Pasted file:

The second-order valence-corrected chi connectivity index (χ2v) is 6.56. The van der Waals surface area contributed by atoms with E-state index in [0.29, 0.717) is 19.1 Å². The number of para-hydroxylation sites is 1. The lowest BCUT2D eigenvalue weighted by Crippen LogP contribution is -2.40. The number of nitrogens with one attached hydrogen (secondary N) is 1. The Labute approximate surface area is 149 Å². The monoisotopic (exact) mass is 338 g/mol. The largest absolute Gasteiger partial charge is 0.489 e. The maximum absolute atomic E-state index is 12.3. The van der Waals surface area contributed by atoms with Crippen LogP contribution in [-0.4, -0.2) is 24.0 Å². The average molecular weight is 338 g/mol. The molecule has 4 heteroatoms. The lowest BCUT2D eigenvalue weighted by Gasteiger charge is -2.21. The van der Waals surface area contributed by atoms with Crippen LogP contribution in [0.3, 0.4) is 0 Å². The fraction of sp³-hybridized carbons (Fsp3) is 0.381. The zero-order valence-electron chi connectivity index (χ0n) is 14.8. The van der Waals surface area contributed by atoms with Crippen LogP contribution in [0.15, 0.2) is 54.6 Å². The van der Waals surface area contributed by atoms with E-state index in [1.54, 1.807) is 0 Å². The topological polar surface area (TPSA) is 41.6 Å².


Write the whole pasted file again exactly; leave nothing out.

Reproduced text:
The second-order valence-corrected chi connectivity index (χ2v) is 6.56. The van der Waals surface area contributed by atoms with E-state index in [0.29, 0.717) is 19.1 Å². The number of para-hydroxylation sites is 1. The lowest BCUT2D eigenvalue weighted by Crippen LogP contribution is -2.40. The number of nitrogens with one attached hydrogen (secondary N) is 1. The Labute approximate surface area is 149 Å². The monoisotopic (exact) mass is 338 g/mol. The largest absolute Gasteiger partial charge is 0.489 e. The maximum absolute atomic E-state index is 12.3. The van der Waals surface area contributed by atoms with Crippen LogP contribution in [-0.4, -0.2) is 24.0 Å². The average molecular weight is 338 g/mol. The molecule has 4 heteroatoms. The lowest BCUT2D eigenvalue weighted by Gasteiger charge is -2.21. The van der Waals surface area contributed by atoms with Crippen LogP contribution in [0.3, 0.4) is 0 Å². The fraction of sp³-hybridized carbons (Fsp3) is 0.381. The zero-order valence-electron chi connectivity index (χ0n) is 14.8. The van der Waals surface area contributed by atoms with Crippen LogP contribution in [0.15, 0.2) is 54.6 Å². The van der Waals surface area contributed by atoms with E-state index in [1.54, 1.807) is 0 Å². The topological polar surface area (TPSA) is 41.6 Å².